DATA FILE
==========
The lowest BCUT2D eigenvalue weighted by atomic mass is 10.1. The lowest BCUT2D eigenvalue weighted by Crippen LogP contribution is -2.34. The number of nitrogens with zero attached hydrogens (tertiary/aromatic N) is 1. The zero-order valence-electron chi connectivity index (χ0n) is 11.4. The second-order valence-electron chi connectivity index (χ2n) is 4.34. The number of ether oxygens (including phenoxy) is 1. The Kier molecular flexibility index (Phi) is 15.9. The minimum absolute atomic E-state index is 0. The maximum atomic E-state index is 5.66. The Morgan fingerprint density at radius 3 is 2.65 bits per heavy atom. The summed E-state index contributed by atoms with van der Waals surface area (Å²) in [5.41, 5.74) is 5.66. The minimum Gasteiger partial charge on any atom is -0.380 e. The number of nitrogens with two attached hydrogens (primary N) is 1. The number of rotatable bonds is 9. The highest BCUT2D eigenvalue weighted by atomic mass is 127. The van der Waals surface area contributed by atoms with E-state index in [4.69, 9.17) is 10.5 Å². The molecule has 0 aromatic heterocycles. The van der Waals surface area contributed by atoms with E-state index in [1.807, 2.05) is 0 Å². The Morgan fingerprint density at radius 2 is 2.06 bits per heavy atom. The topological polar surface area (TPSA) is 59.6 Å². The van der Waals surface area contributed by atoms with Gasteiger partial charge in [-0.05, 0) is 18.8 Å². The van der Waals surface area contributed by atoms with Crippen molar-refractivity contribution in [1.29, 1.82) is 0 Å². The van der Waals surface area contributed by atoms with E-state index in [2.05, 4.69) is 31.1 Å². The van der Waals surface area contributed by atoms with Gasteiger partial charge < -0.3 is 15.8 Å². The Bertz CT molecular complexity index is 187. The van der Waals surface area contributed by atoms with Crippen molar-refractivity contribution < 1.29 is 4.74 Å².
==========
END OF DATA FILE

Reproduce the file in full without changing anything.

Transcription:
The lowest BCUT2D eigenvalue weighted by atomic mass is 10.1. The lowest BCUT2D eigenvalue weighted by Crippen LogP contribution is -2.34. The number of nitrogens with zero attached hydrogens (tertiary/aromatic N) is 1. The zero-order valence-electron chi connectivity index (χ0n) is 11.4. The second-order valence-electron chi connectivity index (χ2n) is 4.34. The number of ether oxygens (including phenoxy) is 1. The Kier molecular flexibility index (Phi) is 15.9. The minimum absolute atomic E-state index is 0. The maximum atomic E-state index is 5.66. The Morgan fingerprint density at radius 3 is 2.65 bits per heavy atom. The summed E-state index contributed by atoms with van der Waals surface area (Å²) in [5.41, 5.74) is 5.66. The minimum Gasteiger partial charge on any atom is -0.380 e. The number of nitrogens with two attached hydrogens (primary N) is 1. The number of rotatable bonds is 9. The highest BCUT2D eigenvalue weighted by atomic mass is 127. The van der Waals surface area contributed by atoms with E-state index in [4.69, 9.17) is 10.5 Å². The molecule has 0 aromatic heterocycles. The van der Waals surface area contributed by atoms with E-state index in [1.807, 2.05) is 0 Å². The Morgan fingerprint density at radius 2 is 2.06 bits per heavy atom. The topological polar surface area (TPSA) is 59.6 Å². The van der Waals surface area contributed by atoms with Gasteiger partial charge in [-0.05, 0) is 18.8 Å². The van der Waals surface area contributed by atoms with Crippen molar-refractivity contribution in [1.29, 1.82) is 0 Å². The van der Waals surface area contributed by atoms with E-state index in [2.05, 4.69) is 31.1 Å². The van der Waals surface area contributed by atoms with Gasteiger partial charge < -0.3 is 15.8 Å². The Bertz CT molecular complexity index is 187. The van der Waals surface area contributed by atoms with Crippen molar-refractivity contribution < 1.29 is 4.74 Å².